Surgery is never routine to the patient. Each surgery is likely the first for the patient and a lot is on the line! The best outcomes are with the first surgery. Complications and completeness of resection matter, especially to cancer outcomes. A thorough and honest discussion is part of every pre-operative counseling visit.
Dr. Keith Forwith is one of only 25 doctors in the world to perform the most-complex thyroid-related surgeries.
There are some unique challenges to thyroid surgery, mainly related to the structures that surround the thyroid. There is a delicate nerve called the recurrent laryngeal nerve (RLN) which runs behind the thyroid and goes to the voice box. If this nerve is stretched, injured or damaged during surgery then hoarseness of the voice or breathiness of the voice can result. There are also small parathyroid glands which monitor and control the body’s calcium level.
As a child, I suffered from allergies, migraines, and vertigo so I was quite familiar with the doctor’s office. Originally, I wanted to be a carpenter. I spent a lot of time helping my dad with woodworking and remodeling projects and was quite skilled with my hands. But I showed an aptitude for science that wouldn’t be used as a carpenter. When I was 13, my dad had an unfortunate accident and sustained facial trauma that changed my life’s path. A surgeon was called in on a Sunday evening as my father’s life hung in the balance. That surgeon’s skill saved my father and planted the seed that would grow into my life’s work.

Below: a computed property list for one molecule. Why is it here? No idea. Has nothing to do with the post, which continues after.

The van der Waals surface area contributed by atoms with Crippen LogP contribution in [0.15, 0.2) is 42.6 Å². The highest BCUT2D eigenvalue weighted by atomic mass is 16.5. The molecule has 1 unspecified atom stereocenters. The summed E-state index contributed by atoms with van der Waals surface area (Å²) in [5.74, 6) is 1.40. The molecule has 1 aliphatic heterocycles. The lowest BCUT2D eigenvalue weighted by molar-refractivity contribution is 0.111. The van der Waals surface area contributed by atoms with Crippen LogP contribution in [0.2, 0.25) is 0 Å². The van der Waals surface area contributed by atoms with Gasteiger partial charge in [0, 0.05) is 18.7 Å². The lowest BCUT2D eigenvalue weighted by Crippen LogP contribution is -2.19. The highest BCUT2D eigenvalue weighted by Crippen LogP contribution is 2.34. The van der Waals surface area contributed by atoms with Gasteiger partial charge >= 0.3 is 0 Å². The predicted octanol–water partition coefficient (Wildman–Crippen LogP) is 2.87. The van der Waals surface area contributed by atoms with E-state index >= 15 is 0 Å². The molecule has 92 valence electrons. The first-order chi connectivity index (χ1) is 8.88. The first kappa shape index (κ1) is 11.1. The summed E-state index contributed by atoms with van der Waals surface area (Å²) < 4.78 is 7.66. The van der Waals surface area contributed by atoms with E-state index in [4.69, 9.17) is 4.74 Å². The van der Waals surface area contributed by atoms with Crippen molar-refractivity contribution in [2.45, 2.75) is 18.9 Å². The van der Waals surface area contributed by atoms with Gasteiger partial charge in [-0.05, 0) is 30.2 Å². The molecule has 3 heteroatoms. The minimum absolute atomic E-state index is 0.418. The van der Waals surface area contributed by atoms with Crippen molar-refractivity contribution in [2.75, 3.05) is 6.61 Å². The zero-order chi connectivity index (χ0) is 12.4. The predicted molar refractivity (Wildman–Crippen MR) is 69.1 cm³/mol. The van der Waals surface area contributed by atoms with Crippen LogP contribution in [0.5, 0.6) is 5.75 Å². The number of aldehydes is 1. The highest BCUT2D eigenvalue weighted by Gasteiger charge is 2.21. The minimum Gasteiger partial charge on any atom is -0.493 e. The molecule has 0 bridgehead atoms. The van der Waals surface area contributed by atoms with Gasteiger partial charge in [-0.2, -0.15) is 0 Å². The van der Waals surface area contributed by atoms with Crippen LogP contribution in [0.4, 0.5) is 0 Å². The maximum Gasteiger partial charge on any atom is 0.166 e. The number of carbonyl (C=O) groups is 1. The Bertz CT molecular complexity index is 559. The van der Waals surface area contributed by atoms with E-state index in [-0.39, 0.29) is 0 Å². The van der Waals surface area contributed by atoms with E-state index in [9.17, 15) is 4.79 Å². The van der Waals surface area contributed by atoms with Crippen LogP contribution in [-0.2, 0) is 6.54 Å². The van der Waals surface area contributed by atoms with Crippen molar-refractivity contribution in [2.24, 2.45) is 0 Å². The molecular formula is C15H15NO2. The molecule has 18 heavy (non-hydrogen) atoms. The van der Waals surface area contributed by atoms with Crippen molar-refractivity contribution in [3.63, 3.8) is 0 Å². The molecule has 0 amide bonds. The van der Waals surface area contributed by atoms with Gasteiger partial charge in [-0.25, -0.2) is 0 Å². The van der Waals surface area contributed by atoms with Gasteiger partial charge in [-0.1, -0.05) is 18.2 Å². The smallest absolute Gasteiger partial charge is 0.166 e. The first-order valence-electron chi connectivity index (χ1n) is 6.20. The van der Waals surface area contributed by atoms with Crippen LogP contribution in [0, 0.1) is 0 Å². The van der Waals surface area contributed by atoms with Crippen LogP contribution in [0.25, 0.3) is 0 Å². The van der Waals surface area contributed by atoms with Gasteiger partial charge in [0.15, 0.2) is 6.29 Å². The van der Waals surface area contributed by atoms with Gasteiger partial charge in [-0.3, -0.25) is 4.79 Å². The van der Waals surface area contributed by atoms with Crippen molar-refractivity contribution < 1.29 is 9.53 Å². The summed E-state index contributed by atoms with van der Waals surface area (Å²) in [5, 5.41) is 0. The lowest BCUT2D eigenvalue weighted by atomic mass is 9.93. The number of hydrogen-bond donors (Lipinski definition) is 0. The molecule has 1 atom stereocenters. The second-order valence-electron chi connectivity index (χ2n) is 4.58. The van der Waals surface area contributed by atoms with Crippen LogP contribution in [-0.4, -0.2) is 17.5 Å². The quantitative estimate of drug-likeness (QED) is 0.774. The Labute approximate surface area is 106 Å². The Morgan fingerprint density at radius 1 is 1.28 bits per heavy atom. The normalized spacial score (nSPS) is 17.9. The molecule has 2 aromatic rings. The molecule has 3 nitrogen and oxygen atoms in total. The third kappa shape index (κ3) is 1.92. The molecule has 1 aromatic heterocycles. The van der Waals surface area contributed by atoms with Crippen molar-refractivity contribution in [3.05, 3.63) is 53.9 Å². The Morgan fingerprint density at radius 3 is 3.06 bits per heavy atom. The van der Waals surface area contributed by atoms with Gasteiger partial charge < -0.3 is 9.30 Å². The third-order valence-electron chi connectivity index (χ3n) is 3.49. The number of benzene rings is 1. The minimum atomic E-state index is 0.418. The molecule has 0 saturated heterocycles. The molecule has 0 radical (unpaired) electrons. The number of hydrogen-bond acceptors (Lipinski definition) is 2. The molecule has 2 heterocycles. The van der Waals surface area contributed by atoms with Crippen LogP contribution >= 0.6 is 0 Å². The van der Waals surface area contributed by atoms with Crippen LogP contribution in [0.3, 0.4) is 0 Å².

Radiofrequency ablation (RFA) is a percutaneous treatment that results in thermal tissue necrosis and fibrosis. As a result of this process, the nodules shrink. Clinical trials in Italy and South Korea demonstrated a 50 to 80 percent durable nodule shrinkage after thyroid nodule RFA.
Which surgery is right for you depends upon a number of factors including the information we gather from ultrasound evaluation and from fine needle aspiration biopsy. These results need to be discussed with each and every patient and so is difficult to generalize. Thyroid cancer, which is highly treatable, has achieved high success rates primarily because total thyroidectomy has been the treatment of choice. There is more recent evidence that perhaps total thyroidectomy is not required in all cases and so lobectomy and hemithyroidectomy has become a viable option for selected patients. Discussions on which operation is best should be undertaken by the patient and surgeon and is certainly individualized for each and every patient. Whichever operation is chosen by the surgeon and patient after a long discussion, the risks of that surgery are going to be unique to that type of surgery. You can find more information on risks of surgery here.